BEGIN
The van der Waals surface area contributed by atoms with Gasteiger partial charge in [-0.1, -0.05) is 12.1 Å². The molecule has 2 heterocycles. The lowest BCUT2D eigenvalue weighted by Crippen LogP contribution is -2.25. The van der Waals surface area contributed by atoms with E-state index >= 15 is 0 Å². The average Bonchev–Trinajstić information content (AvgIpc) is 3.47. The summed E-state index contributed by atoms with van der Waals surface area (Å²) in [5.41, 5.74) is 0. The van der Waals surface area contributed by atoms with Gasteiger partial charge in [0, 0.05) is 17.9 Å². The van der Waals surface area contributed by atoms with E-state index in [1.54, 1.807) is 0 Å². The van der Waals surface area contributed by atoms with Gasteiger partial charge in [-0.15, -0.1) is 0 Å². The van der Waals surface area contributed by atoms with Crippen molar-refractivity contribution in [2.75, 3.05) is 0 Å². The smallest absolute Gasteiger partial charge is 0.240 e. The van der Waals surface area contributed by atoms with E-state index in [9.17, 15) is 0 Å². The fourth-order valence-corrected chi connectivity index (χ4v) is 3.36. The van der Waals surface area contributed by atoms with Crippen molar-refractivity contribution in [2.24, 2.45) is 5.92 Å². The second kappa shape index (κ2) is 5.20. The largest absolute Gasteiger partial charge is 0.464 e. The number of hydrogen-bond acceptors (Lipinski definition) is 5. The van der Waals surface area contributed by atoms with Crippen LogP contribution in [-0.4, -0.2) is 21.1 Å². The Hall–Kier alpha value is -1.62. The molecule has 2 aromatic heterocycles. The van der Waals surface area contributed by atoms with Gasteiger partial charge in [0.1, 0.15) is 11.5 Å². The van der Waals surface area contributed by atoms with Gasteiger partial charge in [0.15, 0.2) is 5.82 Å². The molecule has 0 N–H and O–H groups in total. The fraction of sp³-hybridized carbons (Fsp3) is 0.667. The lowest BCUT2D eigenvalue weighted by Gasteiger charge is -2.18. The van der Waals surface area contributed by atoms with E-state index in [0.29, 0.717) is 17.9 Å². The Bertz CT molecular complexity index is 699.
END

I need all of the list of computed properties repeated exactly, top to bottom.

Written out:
The van der Waals surface area contributed by atoms with Gasteiger partial charge in [-0.1, -0.05) is 12.1 Å². The molecule has 2 heterocycles. The lowest BCUT2D eigenvalue weighted by Crippen LogP contribution is -2.25. The van der Waals surface area contributed by atoms with E-state index >= 15 is 0 Å². The average Bonchev–Trinajstić information content (AvgIpc) is 3.47. The summed E-state index contributed by atoms with van der Waals surface area (Å²) in [5.41, 5.74) is 0. The van der Waals surface area contributed by atoms with Gasteiger partial charge in [0, 0.05) is 17.9 Å². The van der Waals surface area contributed by atoms with E-state index in [1.54, 1.807) is 0 Å². The van der Waals surface area contributed by atoms with Gasteiger partial charge in [-0.15, -0.1) is 0 Å². The van der Waals surface area contributed by atoms with Crippen molar-refractivity contribution in [2.75, 3.05) is 0 Å². The smallest absolute Gasteiger partial charge is 0.240 e. The van der Waals surface area contributed by atoms with E-state index in [9.17, 15) is 0 Å². The fourth-order valence-corrected chi connectivity index (χ4v) is 3.36. The van der Waals surface area contributed by atoms with Crippen molar-refractivity contribution in [2.24, 2.45) is 5.92 Å². The second kappa shape index (κ2) is 5.20. The largest absolute Gasteiger partial charge is 0.464 e. The number of hydrogen-bond acceptors (Lipinski definition) is 5. The van der Waals surface area contributed by atoms with Crippen LogP contribution in [-0.4, -0.2) is 21.1 Å². The Hall–Kier alpha value is -1.62. The molecule has 2 aromatic heterocycles. The van der Waals surface area contributed by atoms with Gasteiger partial charge in [0.1, 0.15) is 11.5 Å². The van der Waals surface area contributed by atoms with Gasteiger partial charge in [0.15, 0.2) is 5.82 Å². The molecule has 0 N–H and O–H groups in total. The fraction of sp³-hybridized carbons (Fsp3) is 0.667. The lowest BCUT2D eigenvalue weighted by Gasteiger charge is -2.18. The van der Waals surface area contributed by atoms with E-state index in [0.29, 0.717) is 17.9 Å². The Bertz CT molecular complexity index is 699.